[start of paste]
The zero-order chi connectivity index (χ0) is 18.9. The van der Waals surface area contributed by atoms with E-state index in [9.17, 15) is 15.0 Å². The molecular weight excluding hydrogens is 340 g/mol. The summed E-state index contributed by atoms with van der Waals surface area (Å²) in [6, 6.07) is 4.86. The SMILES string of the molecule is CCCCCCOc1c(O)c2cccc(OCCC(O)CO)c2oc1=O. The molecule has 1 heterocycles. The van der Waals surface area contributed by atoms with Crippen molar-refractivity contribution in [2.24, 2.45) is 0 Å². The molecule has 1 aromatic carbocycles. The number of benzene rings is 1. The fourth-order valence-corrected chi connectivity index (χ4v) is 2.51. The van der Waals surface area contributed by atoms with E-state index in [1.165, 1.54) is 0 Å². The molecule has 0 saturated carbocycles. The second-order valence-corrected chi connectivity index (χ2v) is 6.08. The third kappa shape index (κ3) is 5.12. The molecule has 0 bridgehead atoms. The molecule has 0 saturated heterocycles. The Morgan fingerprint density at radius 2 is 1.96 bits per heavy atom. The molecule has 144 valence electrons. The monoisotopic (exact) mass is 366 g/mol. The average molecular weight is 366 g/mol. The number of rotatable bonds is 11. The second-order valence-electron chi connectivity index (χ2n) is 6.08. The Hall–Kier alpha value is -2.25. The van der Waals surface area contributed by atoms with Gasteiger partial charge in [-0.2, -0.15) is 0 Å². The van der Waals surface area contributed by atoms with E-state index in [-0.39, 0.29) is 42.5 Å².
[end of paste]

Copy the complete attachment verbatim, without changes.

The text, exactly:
The zero-order chi connectivity index (χ0) is 18.9. The van der Waals surface area contributed by atoms with E-state index in [9.17, 15) is 15.0 Å². The molecular weight excluding hydrogens is 340 g/mol. The summed E-state index contributed by atoms with van der Waals surface area (Å²) in [6, 6.07) is 4.86. The SMILES string of the molecule is CCCCCCOc1c(O)c2cccc(OCCC(O)CO)c2oc1=O. The molecule has 1 heterocycles. The van der Waals surface area contributed by atoms with Crippen molar-refractivity contribution in [2.24, 2.45) is 0 Å². The molecule has 1 aromatic carbocycles. The number of benzene rings is 1. The fourth-order valence-corrected chi connectivity index (χ4v) is 2.51. The van der Waals surface area contributed by atoms with E-state index in [1.165, 1.54) is 0 Å². The molecule has 0 saturated carbocycles. The second-order valence-corrected chi connectivity index (χ2v) is 6.08. The third kappa shape index (κ3) is 5.12. The molecule has 0 bridgehead atoms. The molecule has 0 saturated heterocycles. The Morgan fingerprint density at radius 2 is 1.96 bits per heavy atom. The molecule has 144 valence electrons. The monoisotopic (exact) mass is 366 g/mol. The average molecular weight is 366 g/mol. The number of rotatable bonds is 11. The second-order valence-electron chi connectivity index (χ2n) is 6.08. The Hall–Kier alpha value is -2.25. The van der Waals surface area contributed by atoms with Gasteiger partial charge in [-0.2, -0.15) is 0 Å². The van der Waals surface area contributed by atoms with E-state index in [-0.39, 0.29) is 42.5 Å².